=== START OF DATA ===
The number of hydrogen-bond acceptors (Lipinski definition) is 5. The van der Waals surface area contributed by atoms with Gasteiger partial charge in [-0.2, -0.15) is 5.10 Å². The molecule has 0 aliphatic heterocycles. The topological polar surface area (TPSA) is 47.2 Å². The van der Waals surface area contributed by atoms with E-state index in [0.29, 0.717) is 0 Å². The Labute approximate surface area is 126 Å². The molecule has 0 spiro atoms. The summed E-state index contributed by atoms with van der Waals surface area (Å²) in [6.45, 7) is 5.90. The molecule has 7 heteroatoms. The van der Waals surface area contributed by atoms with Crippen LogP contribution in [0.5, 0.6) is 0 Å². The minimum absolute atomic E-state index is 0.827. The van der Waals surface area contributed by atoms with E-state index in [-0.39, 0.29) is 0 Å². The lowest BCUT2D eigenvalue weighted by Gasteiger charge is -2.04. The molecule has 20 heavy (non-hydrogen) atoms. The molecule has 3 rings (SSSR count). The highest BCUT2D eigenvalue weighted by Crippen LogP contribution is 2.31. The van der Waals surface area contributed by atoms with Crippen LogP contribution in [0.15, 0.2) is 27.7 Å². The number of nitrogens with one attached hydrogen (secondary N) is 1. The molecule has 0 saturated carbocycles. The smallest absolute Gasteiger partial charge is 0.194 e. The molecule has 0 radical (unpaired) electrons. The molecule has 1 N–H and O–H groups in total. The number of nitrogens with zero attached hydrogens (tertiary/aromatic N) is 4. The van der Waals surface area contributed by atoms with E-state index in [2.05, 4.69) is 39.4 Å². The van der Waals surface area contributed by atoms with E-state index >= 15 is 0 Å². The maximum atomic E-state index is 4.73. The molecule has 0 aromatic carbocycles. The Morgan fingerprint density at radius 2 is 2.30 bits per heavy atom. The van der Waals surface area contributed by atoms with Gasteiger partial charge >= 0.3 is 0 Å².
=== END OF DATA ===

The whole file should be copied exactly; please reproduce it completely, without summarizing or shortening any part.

The number of hydrogen-bond acceptors (Lipinski definition) is 5. The van der Waals surface area contributed by atoms with Gasteiger partial charge in [-0.2, -0.15) is 5.10 Å². The molecule has 0 aliphatic heterocycles. The topological polar surface area (TPSA) is 47.2 Å². The van der Waals surface area contributed by atoms with E-state index in [0.29, 0.717) is 0 Å². The Labute approximate surface area is 126 Å². The molecule has 0 spiro atoms. The summed E-state index contributed by atoms with van der Waals surface area (Å²) in [6.45, 7) is 5.90. The molecule has 7 heteroatoms. The van der Waals surface area contributed by atoms with Crippen LogP contribution in [0.5, 0.6) is 0 Å². The minimum absolute atomic E-state index is 0.827. The van der Waals surface area contributed by atoms with E-state index in [-0.39, 0.29) is 0 Å². The lowest BCUT2D eigenvalue weighted by Gasteiger charge is -2.04. The molecule has 20 heavy (non-hydrogen) atoms. The molecule has 3 rings (SSSR count). The highest BCUT2D eigenvalue weighted by Crippen LogP contribution is 2.31. The van der Waals surface area contributed by atoms with Crippen LogP contribution in [0.15, 0.2) is 27.7 Å². The number of nitrogens with one attached hydrogen (secondary N) is 1. The molecule has 0 saturated carbocycles. The smallest absolute Gasteiger partial charge is 0.194 e. The molecule has 0 radical (unpaired) electrons. The molecule has 1 N–H and O–H groups in total. The number of nitrogens with zero attached hydrogens (tertiary/aromatic N) is 4. The van der Waals surface area contributed by atoms with E-state index in [2.05, 4.69) is 39.4 Å². The van der Waals surface area contributed by atoms with E-state index >= 15 is 0 Å². The maximum atomic E-state index is 4.73. The molecule has 0 aromatic carbocycles. The Morgan fingerprint density at radius 2 is 2.30 bits per heavy atom. The van der Waals surface area contributed by atoms with Gasteiger partial charge >= 0.3 is 0 Å².